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An eloquent riposte to the jihadists

12 September 2014

Images from Iraq make grief personal, says Paul Vallely

I HAVE been haunted for weeks now by a single image. It is not a grim image, although it was part of grim event. It is the memory of a man in a football shirt, hurrying to keep up with his fellows - hurrying, as it turned out, to his death. And yet the image speaks plaintively of the richness of life rather than the closed cruel finality of death.

It was a Manchester United shirt. They are the team I support; so I suppose that might have touched something within me - though I felt something similar this week, when I saw a photo of a man in an Arsenal shirt lying on the ground.

The man in the Man. United shirt was a member of the Iraqi army. In June, he was taken prisoner by the jihadist zealots of the so-called Islamic State, when they captured a military base near Tikrit, the home town of Saddam Hussein, who now looks the lesser of evils compared with what has followed.

The Unislamic State, or ISIS as they were called then, posted the photo in a sequence which showed captured Iraqi soldiers who had changed into civvies in a forlorn attempt to escape the advancing jihadist tide. One man had donned a football shirt, and was being herded with his fellows to a patch of bare desert, where the men were told to lie down in a row, and then were shot by a febrile firing squad.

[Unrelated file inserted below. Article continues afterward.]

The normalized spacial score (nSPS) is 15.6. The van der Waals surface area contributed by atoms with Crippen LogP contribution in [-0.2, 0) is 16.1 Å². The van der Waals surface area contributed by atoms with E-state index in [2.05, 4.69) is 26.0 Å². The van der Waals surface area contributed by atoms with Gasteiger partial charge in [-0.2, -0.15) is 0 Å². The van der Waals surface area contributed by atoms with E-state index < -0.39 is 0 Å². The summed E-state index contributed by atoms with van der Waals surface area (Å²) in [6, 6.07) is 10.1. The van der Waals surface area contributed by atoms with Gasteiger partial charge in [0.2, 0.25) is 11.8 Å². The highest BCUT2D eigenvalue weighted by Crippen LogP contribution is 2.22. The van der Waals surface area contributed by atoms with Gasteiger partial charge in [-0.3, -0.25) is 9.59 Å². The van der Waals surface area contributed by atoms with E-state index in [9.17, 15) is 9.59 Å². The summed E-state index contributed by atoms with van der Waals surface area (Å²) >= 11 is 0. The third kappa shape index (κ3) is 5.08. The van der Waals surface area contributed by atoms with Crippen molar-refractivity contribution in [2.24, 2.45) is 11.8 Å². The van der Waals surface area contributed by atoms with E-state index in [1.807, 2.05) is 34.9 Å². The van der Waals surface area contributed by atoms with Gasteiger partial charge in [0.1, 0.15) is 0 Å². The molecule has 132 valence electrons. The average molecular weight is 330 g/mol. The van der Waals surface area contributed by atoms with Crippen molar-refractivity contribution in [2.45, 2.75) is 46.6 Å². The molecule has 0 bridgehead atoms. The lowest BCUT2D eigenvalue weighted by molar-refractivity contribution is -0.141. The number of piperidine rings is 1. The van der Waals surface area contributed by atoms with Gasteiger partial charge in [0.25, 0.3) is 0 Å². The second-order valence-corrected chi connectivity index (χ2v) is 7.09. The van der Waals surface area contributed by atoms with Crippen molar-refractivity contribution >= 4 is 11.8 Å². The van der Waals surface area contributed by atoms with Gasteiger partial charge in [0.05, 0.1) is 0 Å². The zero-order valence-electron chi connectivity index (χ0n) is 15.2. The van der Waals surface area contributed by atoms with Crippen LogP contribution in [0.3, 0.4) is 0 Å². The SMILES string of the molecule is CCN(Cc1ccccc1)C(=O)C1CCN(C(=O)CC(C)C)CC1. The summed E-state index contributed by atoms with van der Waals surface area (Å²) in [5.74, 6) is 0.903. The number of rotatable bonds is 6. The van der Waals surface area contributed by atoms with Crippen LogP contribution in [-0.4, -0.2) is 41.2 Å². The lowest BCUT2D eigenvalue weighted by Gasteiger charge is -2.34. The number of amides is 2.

I found myself wondering when he had bought the shirt. What hopes had he had for his footballing hero? What had he thought about his performance in United's disastrous season that year?

All that may sound trivial and disrespectful, but it did not feel so at the time to me. Rather it connected me with this man, singling him out from the crowd, allowing me to enter into one particular seam of this far-away young life, summoning for me the hopes and dreams of the other dimensions of his life. In the killing of a man, the whole universe dies.

Then, this week, came the photo of the man who had escaped one of the fanatics' mass executions. He was ringed in the picture with the dead all round him. One of those who had not survived wore an Arsenal shirt, with the name Özil on the back.

It does not diminish the individual tragedy of the man, and yet that shirt is some small symbol of hope. Mesut Özil is a German footballer, but he is a third-generation Turkish-German and a practising Muslim, who recites from the Qur'an before his matches. His teammates know that they cannot talk to him during this brief prayer.

Speaking of the way he plays, he once said: "My technique and feeling for the ball is the Turkish side to my game. The discipline, attitude, and always-give-your-all is the German part." A few years ago, he won an award as an exemplar of successful integration within German society. All of this stands in contrast to the closed minds of the murdering jihadists. It is, in a melancholy way, a most eloquent riposte.

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